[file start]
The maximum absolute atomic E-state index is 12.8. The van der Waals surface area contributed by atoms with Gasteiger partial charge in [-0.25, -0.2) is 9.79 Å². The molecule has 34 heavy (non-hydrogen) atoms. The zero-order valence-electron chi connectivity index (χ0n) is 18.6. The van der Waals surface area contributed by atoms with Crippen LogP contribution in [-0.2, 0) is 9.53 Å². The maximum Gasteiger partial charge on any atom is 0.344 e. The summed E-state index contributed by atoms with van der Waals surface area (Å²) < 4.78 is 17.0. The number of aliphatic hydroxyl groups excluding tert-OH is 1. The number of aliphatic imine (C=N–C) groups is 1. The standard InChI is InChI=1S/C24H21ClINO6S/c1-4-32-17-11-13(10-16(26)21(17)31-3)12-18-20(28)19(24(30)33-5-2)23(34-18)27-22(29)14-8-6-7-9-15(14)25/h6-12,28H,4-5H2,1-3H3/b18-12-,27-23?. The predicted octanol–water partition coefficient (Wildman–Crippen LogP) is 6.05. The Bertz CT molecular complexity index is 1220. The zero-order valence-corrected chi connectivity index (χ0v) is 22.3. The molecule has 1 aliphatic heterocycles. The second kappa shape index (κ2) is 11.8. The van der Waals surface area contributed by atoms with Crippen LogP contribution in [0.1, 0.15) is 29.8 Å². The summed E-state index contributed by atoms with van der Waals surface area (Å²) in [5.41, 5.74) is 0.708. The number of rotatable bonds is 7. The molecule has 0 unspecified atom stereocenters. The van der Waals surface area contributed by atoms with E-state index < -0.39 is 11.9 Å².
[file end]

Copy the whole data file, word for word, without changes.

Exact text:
The maximum absolute atomic E-state index is 12.8. The van der Waals surface area contributed by atoms with Gasteiger partial charge in [-0.25, -0.2) is 9.79 Å². The molecule has 34 heavy (non-hydrogen) atoms. The zero-order valence-electron chi connectivity index (χ0n) is 18.6. The van der Waals surface area contributed by atoms with Crippen LogP contribution in [-0.2, 0) is 9.53 Å². The maximum Gasteiger partial charge on any atom is 0.344 e. The summed E-state index contributed by atoms with van der Waals surface area (Å²) < 4.78 is 17.0. The number of aliphatic hydroxyl groups excluding tert-OH is 1. The number of aliphatic imine (C=N–C) groups is 1. The standard InChI is InChI=1S/C24H21ClINO6S/c1-4-32-17-11-13(10-16(26)21(17)31-3)12-18-20(28)19(24(30)33-5-2)23(34-18)27-22(29)14-8-6-7-9-15(14)25/h6-12,28H,4-5H2,1-3H3/b18-12-,27-23?. The predicted octanol–water partition coefficient (Wildman–Crippen LogP) is 6.05. The Bertz CT molecular complexity index is 1220. The zero-order valence-corrected chi connectivity index (χ0v) is 22.3. The molecule has 1 aliphatic heterocycles. The second kappa shape index (κ2) is 11.8. The van der Waals surface area contributed by atoms with Crippen LogP contribution in [0.1, 0.15) is 29.8 Å². The summed E-state index contributed by atoms with van der Waals surface area (Å²) in [5.41, 5.74) is 0.708. The number of rotatable bonds is 7. The molecule has 0 unspecified atom stereocenters. The van der Waals surface area contributed by atoms with E-state index < -0.39 is 11.9 Å².